Therapy can help you gain a new perspective on difficult problems. Whether you are working with a counselor one-on-one, with your partner in couples counseling, or in a therapy group, psychotherapy can help you to feel more empowered in relationships and to alter self-defeating behaviors.
Engagement in psychotherapy or counseling can provide support and opportunities for problem solving when coping skills are overwhelmed by painful feelings of doubt, guilt or despair. And, at times, particularly when feeling isolated, depressed, or anxious, it can be helpful just to know that someone understands and can help you make sense of what you are feeling.
Psychotherapy is a collaborative journey designed to help you deal with family-of-origin issues, communications problems, life transitions, anxiety, and depression. Learning how your past gets carried forward into the present (including old solutions that no longer work) can open new options for more rewarding life choices.
The first step in this important journey is choosing the right psychotherapist. There will likely be many to choose from and taking the time to find the right match is very important to a successful outcome.
Common Questions about Therapy
How is counseling different from psychotherapy?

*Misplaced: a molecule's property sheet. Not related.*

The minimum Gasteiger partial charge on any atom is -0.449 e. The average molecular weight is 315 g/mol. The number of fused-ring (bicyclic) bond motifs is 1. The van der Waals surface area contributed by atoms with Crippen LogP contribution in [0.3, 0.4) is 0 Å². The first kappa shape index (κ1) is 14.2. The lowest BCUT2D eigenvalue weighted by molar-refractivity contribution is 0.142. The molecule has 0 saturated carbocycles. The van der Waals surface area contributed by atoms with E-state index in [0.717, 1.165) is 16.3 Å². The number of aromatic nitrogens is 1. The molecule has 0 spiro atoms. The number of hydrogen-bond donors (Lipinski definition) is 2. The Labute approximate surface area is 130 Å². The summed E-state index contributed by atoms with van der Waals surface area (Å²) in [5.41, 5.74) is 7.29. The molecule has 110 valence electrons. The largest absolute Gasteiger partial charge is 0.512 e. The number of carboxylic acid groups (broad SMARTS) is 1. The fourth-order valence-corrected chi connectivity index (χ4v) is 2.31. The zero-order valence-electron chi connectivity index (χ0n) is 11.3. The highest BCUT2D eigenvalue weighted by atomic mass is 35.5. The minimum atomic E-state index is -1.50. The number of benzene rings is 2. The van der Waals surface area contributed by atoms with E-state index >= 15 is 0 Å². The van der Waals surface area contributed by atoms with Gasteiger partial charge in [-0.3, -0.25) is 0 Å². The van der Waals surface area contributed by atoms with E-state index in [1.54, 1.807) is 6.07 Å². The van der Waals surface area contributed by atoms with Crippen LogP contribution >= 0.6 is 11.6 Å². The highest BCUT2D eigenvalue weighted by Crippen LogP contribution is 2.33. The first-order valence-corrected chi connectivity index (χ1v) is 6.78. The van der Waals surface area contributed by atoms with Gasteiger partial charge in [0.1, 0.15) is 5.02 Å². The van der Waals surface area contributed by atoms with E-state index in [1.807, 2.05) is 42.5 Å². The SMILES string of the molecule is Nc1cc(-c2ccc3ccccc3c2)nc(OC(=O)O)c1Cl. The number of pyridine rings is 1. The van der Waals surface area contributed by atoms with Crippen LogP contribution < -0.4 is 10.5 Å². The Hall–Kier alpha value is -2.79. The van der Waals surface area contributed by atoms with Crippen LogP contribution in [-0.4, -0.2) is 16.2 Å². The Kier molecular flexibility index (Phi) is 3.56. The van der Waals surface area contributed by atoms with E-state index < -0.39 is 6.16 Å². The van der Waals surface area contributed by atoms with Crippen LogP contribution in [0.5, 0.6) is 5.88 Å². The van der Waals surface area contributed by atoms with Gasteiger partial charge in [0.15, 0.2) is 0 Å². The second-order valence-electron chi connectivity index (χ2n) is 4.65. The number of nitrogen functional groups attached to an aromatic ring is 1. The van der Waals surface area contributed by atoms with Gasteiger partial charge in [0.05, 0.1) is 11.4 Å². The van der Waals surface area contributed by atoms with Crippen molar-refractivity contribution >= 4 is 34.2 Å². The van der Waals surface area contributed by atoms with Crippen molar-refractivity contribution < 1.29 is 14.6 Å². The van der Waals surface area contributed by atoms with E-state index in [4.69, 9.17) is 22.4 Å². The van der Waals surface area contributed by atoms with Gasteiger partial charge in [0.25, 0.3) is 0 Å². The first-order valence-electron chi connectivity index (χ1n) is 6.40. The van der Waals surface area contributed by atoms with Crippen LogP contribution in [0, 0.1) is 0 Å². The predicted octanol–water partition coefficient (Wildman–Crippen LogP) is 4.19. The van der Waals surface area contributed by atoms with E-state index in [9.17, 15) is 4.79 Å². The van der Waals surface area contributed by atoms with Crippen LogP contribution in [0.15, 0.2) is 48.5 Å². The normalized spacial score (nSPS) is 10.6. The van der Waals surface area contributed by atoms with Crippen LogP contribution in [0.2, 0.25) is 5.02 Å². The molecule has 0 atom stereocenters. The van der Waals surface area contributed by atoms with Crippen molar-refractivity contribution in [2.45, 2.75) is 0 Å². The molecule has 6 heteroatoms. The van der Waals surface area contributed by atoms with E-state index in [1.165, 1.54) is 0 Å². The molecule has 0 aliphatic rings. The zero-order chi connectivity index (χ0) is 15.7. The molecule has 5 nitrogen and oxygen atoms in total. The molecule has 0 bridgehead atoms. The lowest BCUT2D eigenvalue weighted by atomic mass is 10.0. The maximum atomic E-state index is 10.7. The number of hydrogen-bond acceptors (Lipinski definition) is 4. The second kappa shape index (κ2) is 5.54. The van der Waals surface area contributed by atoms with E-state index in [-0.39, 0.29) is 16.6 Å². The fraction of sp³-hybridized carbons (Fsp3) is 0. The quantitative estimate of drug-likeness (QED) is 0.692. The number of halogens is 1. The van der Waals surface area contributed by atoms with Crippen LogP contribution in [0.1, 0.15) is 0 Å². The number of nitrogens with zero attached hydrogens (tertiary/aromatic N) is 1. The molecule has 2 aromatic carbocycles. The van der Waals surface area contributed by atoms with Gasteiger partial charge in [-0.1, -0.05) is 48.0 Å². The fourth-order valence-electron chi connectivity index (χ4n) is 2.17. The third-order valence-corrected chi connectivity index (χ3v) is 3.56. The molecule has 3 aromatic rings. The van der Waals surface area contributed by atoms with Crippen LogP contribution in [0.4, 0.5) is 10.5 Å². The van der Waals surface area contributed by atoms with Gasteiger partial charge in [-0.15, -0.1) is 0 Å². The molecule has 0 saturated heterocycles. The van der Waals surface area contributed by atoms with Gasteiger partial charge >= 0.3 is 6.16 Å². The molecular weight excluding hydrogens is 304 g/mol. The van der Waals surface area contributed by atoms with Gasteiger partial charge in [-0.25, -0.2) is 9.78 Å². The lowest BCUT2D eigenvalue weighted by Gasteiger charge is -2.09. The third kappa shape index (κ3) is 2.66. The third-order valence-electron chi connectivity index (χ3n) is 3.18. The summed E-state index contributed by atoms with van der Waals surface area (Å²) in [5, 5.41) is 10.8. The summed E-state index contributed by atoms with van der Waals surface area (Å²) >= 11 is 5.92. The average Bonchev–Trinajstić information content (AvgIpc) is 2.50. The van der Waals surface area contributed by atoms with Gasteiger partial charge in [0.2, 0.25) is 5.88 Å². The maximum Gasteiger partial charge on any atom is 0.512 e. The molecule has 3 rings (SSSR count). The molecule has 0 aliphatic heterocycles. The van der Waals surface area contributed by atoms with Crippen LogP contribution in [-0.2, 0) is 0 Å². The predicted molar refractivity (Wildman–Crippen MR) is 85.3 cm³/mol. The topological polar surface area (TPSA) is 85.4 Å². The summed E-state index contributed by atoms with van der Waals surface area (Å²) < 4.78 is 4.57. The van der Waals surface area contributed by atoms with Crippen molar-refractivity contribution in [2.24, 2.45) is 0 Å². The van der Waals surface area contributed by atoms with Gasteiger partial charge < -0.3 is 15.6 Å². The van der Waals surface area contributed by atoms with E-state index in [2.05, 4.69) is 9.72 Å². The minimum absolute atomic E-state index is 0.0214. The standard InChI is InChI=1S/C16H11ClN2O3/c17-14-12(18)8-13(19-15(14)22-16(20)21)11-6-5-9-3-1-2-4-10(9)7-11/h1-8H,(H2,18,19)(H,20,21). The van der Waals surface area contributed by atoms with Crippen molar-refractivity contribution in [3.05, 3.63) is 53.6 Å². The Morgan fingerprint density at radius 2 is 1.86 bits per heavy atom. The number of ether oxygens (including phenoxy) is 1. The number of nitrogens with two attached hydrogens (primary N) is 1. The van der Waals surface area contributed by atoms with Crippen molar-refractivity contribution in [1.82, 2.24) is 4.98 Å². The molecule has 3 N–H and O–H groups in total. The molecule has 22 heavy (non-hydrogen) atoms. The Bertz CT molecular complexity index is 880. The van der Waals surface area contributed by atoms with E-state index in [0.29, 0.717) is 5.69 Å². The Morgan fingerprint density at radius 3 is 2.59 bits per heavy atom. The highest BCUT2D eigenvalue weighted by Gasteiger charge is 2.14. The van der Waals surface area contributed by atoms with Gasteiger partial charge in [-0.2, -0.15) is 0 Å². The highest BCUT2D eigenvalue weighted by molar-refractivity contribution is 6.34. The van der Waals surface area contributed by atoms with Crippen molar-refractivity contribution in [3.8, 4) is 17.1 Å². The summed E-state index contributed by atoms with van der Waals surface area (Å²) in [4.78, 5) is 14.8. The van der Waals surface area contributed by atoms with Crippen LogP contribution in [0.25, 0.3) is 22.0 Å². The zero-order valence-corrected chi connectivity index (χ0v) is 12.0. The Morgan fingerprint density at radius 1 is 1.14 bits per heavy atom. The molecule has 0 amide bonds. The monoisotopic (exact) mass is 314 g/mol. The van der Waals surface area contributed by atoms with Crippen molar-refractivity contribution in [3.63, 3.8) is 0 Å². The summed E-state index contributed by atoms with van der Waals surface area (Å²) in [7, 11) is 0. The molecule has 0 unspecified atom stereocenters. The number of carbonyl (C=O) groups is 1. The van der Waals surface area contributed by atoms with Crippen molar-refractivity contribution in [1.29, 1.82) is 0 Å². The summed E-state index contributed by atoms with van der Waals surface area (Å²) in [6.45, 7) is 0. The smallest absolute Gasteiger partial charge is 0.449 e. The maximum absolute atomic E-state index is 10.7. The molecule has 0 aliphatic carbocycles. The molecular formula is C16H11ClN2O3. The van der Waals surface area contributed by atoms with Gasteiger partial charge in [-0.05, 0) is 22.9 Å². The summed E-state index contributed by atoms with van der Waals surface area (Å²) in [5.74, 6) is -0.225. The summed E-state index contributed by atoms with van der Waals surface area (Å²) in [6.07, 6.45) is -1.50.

Often these terms are used interchangeably, and many skilled therapists do both counseling and psychotherapy. To the extent that there may be a distinction, clients who seek counseling may be looking for a more focused approach to address a relatively discrete issue (e.g. alcohol counseling, or grief counseling), and those who seek psychotherapy may be looking for an opportunity for a more in-depth exploration and understanding of broader issues such as repeated interpersonal strains, sense of meaningless, loneliness, and isolation.
How frequently does one meet with a counselor or psychotherapist?
Although it is often helpful to meet weekly in the beginning when you are establishing a relationship with your therapist, meaningful ongoing work can take place at whatever frequency you and your therapist find useful.